Alexa Vega stars in “Sleepover,” a ‘tween comedy about an all-night scavenger hunt between the cool girls and the geeks. You probably best know her as one of the “Spy Kids”, but she’s making the jump to teen queen with her first starring role as junior-high nerd, Julie Corky.
“She’s a dork,” Alexa tells The Early Show contributor Laurie Hibberd, laughing about her character. “She plays a loser in the film, but you know, she’s really likeable. She tries to be popular and she’s trying in all the wrong ways.”
It is a struggle Alexa doesn’t seem to have in her own life, but she admits teenage girls can be pretty tough.
“They’re brutal,” she says. “The girls are exactly like they are in the film. They’re really catty at this age. And it feels like everything is a competition when it doesn’t have to be. But that’s OK. You know, that’s part of growing up.”
One look at Alexa’s resume and you can see that she has grown up in front of the camera. She’s been a working actor since the age of 4, but didn’t really hit it big until a little movie called “Spy Kids” took the box office by storm in 2001.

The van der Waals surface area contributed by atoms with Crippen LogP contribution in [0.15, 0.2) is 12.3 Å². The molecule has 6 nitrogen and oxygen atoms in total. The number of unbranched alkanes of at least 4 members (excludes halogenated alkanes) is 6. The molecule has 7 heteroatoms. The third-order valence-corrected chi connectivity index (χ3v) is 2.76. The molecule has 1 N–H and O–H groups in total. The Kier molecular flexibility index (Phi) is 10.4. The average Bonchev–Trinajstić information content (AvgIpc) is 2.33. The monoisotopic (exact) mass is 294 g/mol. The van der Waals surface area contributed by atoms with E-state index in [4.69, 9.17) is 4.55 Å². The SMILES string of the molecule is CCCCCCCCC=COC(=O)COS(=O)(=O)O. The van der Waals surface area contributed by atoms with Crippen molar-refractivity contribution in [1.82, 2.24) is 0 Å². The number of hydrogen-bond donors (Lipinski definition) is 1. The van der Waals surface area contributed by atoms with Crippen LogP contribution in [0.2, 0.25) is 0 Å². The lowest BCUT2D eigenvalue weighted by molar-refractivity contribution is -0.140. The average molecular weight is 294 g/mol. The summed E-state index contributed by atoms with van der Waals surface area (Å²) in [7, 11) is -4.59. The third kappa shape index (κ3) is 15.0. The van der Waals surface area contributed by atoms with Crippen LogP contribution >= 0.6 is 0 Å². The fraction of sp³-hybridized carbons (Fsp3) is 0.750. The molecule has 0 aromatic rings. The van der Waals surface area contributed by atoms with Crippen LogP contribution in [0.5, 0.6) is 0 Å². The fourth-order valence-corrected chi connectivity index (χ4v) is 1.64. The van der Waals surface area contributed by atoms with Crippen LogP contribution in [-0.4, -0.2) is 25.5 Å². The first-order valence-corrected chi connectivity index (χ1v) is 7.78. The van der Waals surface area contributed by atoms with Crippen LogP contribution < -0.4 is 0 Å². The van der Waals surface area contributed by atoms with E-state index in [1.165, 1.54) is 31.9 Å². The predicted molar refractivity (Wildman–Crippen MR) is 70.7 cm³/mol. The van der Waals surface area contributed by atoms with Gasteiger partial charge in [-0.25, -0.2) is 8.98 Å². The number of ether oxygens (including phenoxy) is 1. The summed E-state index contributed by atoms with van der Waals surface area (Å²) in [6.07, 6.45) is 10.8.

It was on the “Spy Kids” movies that Alexa got her first taste of life as an action star, something she continues in “Sleepover.”
Alexa says, “The action is definitely the best. They don’t work you too much, but I’m able to do most of my own stunts, which is awesome – very, very cool. And you know you wouldn’t be able to do a lot of these stunts in real life because, I was hanging in ‘Spy Kids 2’ off an 800-foot-drop cliff. And in real life, without all that security, there’s no way I’d be doing that.”
Alexa turns 16 next month and is officially hot on the heels of other teen film stars, like Lindsay Lohan and Hilary Duff. She knows the next few years will be very challenging for her.
Alexa says, “I’m almost 16, and from, like, about 16 to, like, 21 is just like rocky roads, especially because so many teens out there, like, drinking and going to parties.”
There’s a lot of temptation and that is just why she doesn’t go to the parties, she says. “Nothing good is going to come out of that. They can only write bad things about you. So, if you’re not there, they can’t say anything.”